Bonk: The Curious Coupling of Science and Sex
by Mary Roach
Leonardo da Vinci held a dim view of sex. “Copulation,” he once said, “is awkward and disgusting.” His attitude, writes author Mary Roach, didn’t prevent him from studying human genitalia in some detail. Yet Leonardo was an outlier in the history of sex research. Well into the 20th century, Roach says, other scientific pioneers were so squeamish about studying the mechanics of human sex that even leaders in the field resorted to extrapolating from the observed mating habits of small woodland animals. Sex researcher Alfred Kinsey famously pushed science beyond many old inhibitions in the 1950s, but barriers remain. If a scientist today isn’t interested in developing a new Viagra, says Roach, obtaining funding can be a problem.
Roach is an unusually entertaining science writer, said Pamela Paul in The New York Times. In her best-known book, Stiff, she took a close look at the myriad fates of cadavers and made facing death fun. In Bonk, she finds deep comedy in a potentially titillating topic. Part of her trick is that she’s “interested less in scientific subjects than in the ways scientists study their subjects.” She’s without doubt a “bold, tenacious” reporter, ready to crisscross the globe to scrutinize various research frontiers. But she’s also winningly amused by goofy scholarly jargon or the idea of couples trying to get it on while they’re wired like marionettes to various monitoring devices.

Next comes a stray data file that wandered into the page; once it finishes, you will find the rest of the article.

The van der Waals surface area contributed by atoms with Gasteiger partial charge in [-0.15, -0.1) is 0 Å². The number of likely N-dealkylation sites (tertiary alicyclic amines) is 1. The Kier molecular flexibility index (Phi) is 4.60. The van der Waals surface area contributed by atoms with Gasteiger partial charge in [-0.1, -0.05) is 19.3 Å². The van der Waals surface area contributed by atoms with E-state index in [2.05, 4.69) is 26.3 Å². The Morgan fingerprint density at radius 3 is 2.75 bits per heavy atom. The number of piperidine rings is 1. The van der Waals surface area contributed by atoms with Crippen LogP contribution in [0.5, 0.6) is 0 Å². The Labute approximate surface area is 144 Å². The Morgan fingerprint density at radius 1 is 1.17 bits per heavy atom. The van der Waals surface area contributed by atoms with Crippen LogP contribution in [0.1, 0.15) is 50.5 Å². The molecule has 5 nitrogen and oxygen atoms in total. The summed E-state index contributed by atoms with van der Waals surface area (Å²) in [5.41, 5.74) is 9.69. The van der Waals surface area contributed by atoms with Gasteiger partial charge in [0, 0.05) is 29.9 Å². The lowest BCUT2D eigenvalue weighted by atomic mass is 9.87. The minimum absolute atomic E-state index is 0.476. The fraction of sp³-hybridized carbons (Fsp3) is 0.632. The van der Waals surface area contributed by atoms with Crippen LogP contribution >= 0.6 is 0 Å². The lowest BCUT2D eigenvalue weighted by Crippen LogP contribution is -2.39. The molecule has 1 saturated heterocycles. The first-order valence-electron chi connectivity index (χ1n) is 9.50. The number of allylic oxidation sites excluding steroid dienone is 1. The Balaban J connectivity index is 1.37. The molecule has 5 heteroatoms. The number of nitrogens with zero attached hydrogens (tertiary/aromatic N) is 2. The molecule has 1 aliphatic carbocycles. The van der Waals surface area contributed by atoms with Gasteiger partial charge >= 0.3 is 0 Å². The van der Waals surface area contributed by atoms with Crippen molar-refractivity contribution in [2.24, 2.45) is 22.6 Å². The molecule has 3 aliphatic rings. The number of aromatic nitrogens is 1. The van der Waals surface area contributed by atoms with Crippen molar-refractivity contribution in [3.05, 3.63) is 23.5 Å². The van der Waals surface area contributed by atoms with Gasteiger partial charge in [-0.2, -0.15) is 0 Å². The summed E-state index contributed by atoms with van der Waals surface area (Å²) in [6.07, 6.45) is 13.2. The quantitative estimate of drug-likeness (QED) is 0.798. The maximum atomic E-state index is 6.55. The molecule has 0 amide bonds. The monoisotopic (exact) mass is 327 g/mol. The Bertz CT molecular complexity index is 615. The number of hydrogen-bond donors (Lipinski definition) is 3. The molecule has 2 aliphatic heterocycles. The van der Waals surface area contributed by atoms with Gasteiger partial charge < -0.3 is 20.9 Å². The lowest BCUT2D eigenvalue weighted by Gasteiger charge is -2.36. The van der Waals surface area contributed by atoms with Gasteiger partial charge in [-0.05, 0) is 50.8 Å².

THE WEEK'S AUDIOPHILE PODCASTS: LISTEN SMARTER
- Why China's Communist Party is headed for collapse
- Why Texas Republicans may want to cool the anti-Obama land-grab talk
- 31 TV shows to watch in 2014
- He said he was leaving. She ignored him.
- Why the poor's investment of choice is so alarming
- How to make perfect fried rice in 6 easy steps
- What would a U.S.-Russia war look like?
- Obama doesn't have a manhood problem — but conservatives certainly do
- Why atheism doesn't have the upper hand over religion
- Why we need a maximum wage
Subscribe to the Week